A Note from Charles September 2018
Article Information & Social Sharing
Our understanding of change can vary depending on where it takes place, or how obvious or dramatic it is. Sometimes change is barely perceptible, maybe only visible over a long time, and then there are things that seem to change overnight.
We’ve seen all kinds of change in Tofino over the years, and, as the town continues to grow, an important part of our community planning is to ensure we incorporate those new ideas while accommodating the meaningful reminders of our past. Our town, as a “municipality,” may have a shorter history than many other places, but it’s a rich one, and the fact that it is still readily tangible is one of the many things drawing people here.
This year our much-loved downtown has seen some extensive developments. Recent upgrades to make our waterfront street (and the very first one in our town), Main Street, more pedestrian-friendly is helping to make the road an even more enjoyable place for people to visit. With expansive views of the ocean and mountains, it’s a favourite route to take through town, and—with many of the kayak, boat and float plane docks—the principal stepping off point to explore Clayoquot Sound and connect with other communities or wilderness destinations.
As you stroll along the Main Street’s new and improved walkways, be sure to take a moment at Pete Clarkson’s new art installation. A local artist, Pete creates sculptures, installations and hanging art from marine debris. The “Tofino Float’em Garden” on Third Street (between Main St. and Campbell St.), is a beautiful and mindful piece of work that symbolizes ecosystem connectivity. It reminds us of our dependency on the ocean and environment, and asks us to review how our demands affect them.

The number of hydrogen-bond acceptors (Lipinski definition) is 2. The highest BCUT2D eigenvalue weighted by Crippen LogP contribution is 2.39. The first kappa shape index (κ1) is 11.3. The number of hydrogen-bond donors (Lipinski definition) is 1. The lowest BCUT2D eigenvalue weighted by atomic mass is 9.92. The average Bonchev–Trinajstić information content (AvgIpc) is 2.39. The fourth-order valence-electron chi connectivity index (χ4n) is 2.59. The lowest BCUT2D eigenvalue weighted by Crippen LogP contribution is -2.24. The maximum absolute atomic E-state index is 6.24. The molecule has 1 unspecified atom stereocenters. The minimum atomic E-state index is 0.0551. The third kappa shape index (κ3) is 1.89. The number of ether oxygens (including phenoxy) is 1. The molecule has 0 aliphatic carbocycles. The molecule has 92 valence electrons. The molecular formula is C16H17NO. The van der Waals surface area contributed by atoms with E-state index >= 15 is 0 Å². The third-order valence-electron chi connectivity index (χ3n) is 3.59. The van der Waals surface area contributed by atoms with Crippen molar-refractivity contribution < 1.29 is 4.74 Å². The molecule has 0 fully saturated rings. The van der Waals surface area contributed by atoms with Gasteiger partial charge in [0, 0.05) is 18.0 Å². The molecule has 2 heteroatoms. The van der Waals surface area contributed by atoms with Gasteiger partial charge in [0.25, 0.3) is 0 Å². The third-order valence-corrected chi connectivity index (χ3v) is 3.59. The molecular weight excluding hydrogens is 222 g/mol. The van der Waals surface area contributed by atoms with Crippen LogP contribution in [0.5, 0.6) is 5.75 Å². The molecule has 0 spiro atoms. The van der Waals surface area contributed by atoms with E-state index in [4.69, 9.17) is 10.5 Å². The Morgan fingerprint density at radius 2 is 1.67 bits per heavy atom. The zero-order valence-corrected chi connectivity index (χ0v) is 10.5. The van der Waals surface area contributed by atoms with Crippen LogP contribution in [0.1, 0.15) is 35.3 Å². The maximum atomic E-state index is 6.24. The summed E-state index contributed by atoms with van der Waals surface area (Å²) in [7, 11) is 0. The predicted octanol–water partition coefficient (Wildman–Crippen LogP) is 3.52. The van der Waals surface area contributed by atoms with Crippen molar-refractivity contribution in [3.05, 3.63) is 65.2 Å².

As Tofino’s oldest street, Main Street is also home to some wonderful artefacts of our history. Our Government Wharf, originally made for steamships to dock at, was built in 1908 and is still a central spot in town today. The Life Boat Station, built on a waterfront lot that cost $50(!) at the time, housed Tofino’s first lifeboat. Donated from Bamfield, the lifeboat was solely powered by oars (no motors) and the men who pulled on them, and was and still is a fundamental addition to our community. The lifeboat crew did so much more than attend distress signals: they were a catch-all for community services and water transportation.
Nearby, the building that now houses Tofino Sea Kayaking was Tofino’s first hotel, The White Wing Hotel, which opened in 1913—eight years before cars would arrive here. That same year, the St. Columba Anglican Church, at the corner of Main and Second Street, was built. It was first constructed on cedar blocks on a parcel of land purchased by the residents of Tofino for $100! The rhododendrons, planted in 1925, are still blooming, and, along with regular maintenance, a cement block foundation was added in 1967 to keep this landmark alive.
Several residential houses along Main Street can boast being the homes of some of Tofino’s founding families, as well as the site of many brave and funny pioneering stories—too many to include here! However, on your next visit, I encourage you to take a walk along this road to find some of those memories yourself, and maybe make some new ones, too.
Of course, some things never change. Like our love for your curiosity—be sure to bring it with you. We are always happy to answer your questions and share the new (and old) experiences we cherish.